My first large sewing project for myself was, fittingly, an 1860s gown nick-named “Belle.” (This is the full story of Belle.) Owning a gown like this was a childhood fantasy for me, ever since my first days of loving Gone With The Wind. I finished construction of this gown about four years ago and since then I’ve lovingly stored it and its accompanying undergarments and hoops in my closet, alongside all my modern clothes.
I’ve been hoping for an opportunity to wear Belle for the last four years, not only to give a purpose to the dress I so lovingly created, but also to see how it feels to wear it for a hours at a time. I just recently attended an event called Fezziwig’s Ball, which was presented by the Commonwealth Vintage Dancers in Salem, Massachusetts. I was able to sing Christmas carols, dance, and have a real experience wearing Belle–and I was in the company of others who not only appreciated my hard work, but who had also worked hard to create and wear their own 1860s dresses!
I learned a vast amount of small details about the practicalities (or hindrances) of wearing 1860s clothing. For example, I understand now why vintage dances from this period turn constantly in the same direction: because your hoops gain so much momentum that they can only sustain fast, continuous movement in one direction, not changing directions. That particular sensation was just not as clear when I was practicing dancing in modern pants or knee length skirts. Also, I have much clearer idea of why women would faint so often. Imagine dancing fast for four minutes in modern clothes, but then imagine doing the same amount of movement while laced into a corset! I felt faint after four minutes of fast dancing, and my corset wasn’t laced nearly as tightly as ladies would have been laced in the 1860s.
I had so much fun learning first hand and am quite sure I have more lessons in store for me in the future! I’m eagerly awaiting the next 1860s themed ball to be presented in March 2011 by the Commonwealth Vintage Dancers, the Returning Heroes Ball, a specifically 1860s Grand Ball.
Hoop skirts and crinolines make me so excited I get the wiggles. I was in ninth grade the first time I read Gone With The Wind. Scarlett O’Hara, while being a debatably lovable character in my mind, has inspired my absolute love of the 1860s, crinolines, hoops, and costume history ever since that first time I read the book. It only took once.
Years later, I am fascinated by costume, material, and social history. I get excited about the entire 19th century–but the only period that really gives me the wiggles remains the 1860s. There’s just something about women resembling giant moving cupcakes that is fascinating and inspiring.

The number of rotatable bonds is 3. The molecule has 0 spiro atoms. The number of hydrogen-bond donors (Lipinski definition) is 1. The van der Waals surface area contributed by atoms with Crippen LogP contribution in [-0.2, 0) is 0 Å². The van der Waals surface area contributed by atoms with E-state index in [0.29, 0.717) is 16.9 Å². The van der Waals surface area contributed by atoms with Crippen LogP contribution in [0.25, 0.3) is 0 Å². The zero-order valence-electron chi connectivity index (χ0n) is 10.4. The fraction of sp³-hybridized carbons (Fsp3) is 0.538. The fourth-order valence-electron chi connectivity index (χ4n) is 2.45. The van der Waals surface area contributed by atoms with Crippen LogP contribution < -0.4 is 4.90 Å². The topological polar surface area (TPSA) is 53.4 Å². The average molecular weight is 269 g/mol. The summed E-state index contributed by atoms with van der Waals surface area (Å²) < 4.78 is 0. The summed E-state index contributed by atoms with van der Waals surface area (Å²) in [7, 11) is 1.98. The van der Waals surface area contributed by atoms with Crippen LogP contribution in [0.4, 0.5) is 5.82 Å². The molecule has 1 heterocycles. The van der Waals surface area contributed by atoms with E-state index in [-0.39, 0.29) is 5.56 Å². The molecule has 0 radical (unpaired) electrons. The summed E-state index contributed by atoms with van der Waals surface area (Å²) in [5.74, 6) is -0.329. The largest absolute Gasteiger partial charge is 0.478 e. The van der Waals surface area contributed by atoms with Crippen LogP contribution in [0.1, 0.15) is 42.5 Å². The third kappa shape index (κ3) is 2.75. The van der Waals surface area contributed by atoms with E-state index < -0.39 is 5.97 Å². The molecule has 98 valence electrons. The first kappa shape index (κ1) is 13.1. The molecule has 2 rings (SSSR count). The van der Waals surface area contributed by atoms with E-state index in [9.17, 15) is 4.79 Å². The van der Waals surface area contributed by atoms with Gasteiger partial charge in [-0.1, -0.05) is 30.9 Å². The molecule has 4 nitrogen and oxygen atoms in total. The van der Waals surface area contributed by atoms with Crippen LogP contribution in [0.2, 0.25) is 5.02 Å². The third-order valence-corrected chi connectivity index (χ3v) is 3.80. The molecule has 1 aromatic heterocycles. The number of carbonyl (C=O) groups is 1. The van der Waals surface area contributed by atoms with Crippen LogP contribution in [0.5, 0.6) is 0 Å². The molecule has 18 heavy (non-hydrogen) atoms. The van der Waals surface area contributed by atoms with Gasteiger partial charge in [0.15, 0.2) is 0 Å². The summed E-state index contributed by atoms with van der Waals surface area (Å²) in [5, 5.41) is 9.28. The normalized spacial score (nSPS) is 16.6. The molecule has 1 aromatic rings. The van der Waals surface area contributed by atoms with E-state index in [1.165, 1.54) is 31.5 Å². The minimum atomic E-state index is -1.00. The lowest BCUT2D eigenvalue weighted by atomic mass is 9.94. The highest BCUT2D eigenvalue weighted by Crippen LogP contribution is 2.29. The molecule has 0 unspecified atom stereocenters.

There is something very dreamy about imagining the world these huge constructions moved through. The world had to adapt to these gowns: chairs for ladies had no arms and doors were wider to accommodate their skirts. Can you imagine wearing clothing five feet across? That’s two feet too wide to fit through a modern door! How does a person cope with that all day every day? Sometimes I can envision it and sometimes it just seems impossible. But these questions just remind me that THIS is why the 1860s are particularly fascinating to me.
Gone With The Wind is definitely a controversial story. I found this report to be an interesting and factual discussion of its merits and faults. It clearly states why it is such a classic story and how it glosses over reality. This blog also has an interesting post about Gone With The Wind, discussing if it is a “great American novel.”
As a side note, I love both the book and movie versions of Gone With The Wind. While both are moving, sweeping epics, the book has much more depth and character exploration than the movie. Thus, I encourage you to read Gone With The Wind for yourself and to be inspired by history and by skirts with a circumference of 124″!
Here is my first question to both of us (you, the reader, and myself!): what is this blog all about?
Clothes. Specifically, historic clothes–clothes that were worn in the past. I am most passionate about clothes in Europe and America from about 1800-1940, but really I just love clothes. Underclothes, outer clothes, outerwear, accessories, shoes… Clothes. The articles we put on our bodies to cover up and adorn ourselves.
I know there are those of you who share my love of clothes–studying clothes, conserving clothes, designing clothes, making clothes, collecting clothes, or maybe just wearing clothes! I want to find you and share my thoughts with you. I want to hear your thoughts. I want us to encourage each other in our passions (and probably bursting closets!).
I want to explore what we wore and how those articles were made, how and why we wore the clothes we did, and maybe even what we might wear in the future.